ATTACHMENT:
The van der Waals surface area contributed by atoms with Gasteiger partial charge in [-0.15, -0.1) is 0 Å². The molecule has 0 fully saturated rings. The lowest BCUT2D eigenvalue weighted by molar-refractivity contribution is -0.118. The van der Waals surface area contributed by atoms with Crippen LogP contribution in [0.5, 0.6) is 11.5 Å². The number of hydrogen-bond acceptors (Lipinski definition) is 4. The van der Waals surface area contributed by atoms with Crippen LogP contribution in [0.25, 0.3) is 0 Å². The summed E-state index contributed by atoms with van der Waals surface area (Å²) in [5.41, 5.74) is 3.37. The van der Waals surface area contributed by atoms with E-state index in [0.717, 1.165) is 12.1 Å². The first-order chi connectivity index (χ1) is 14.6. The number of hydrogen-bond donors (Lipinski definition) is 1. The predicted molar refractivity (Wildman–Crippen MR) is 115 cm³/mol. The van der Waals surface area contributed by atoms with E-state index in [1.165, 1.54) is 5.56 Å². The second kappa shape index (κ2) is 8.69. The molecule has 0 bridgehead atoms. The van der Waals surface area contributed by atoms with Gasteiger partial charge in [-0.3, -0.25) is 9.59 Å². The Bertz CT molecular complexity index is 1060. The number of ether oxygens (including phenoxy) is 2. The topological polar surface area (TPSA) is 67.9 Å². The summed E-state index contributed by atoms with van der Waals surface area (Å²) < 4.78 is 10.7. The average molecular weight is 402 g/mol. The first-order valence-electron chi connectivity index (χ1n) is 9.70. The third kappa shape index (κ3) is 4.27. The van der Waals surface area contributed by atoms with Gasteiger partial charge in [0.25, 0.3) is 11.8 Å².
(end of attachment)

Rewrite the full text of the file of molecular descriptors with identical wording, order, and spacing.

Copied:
The van der Waals surface area contributed by atoms with Gasteiger partial charge in [-0.15, -0.1) is 0 Å². The molecule has 0 fully saturated rings. The lowest BCUT2D eigenvalue weighted by molar-refractivity contribution is -0.118. The van der Waals surface area contributed by atoms with Crippen LogP contribution in [0.5, 0.6) is 11.5 Å². The number of hydrogen-bond acceptors (Lipinski definition) is 4. The van der Waals surface area contributed by atoms with Crippen LogP contribution in [0.25, 0.3) is 0 Å². The summed E-state index contributed by atoms with van der Waals surface area (Å²) in [5.41, 5.74) is 3.37. The van der Waals surface area contributed by atoms with E-state index in [0.717, 1.165) is 12.1 Å². The first-order chi connectivity index (χ1) is 14.6. The number of hydrogen-bond donors (Lipinski definition) is 1. The predicted molar refractivity (Wildman–Crippen MR) is 115 cm³/mol. The van der Waals surface area contributed by atoms with E-state index in [1.165, 1.54) is 5.56 Å². The second kappa shape index (κ2) is 8.69. The molecule has 0 bridgehead atoms. The van der Waals surface area contributed by atoms with Gasteiger partial charge in [-0.3, -0.25) is 9.59 Å². The Bertz CT molecular complexity index is 1060. The number of ether oxygens (including phenoxy) is 2. The topological polar surface area (TPSA) is 67.9 Å². The summed E-state index contributed by atoms with van der Waals surface area (Å²) < 4.78 is 10.7. The average molecular weight is 402 g/mol. The first-order valence-electron chi connectivity index (χ1n) is 9.70. The third kappa shape index (κ3) is 4.27. The van der Waals surface area contributed by atoms with Gasteiger partial charge in [0.25, 0.3) is 11.8 Å².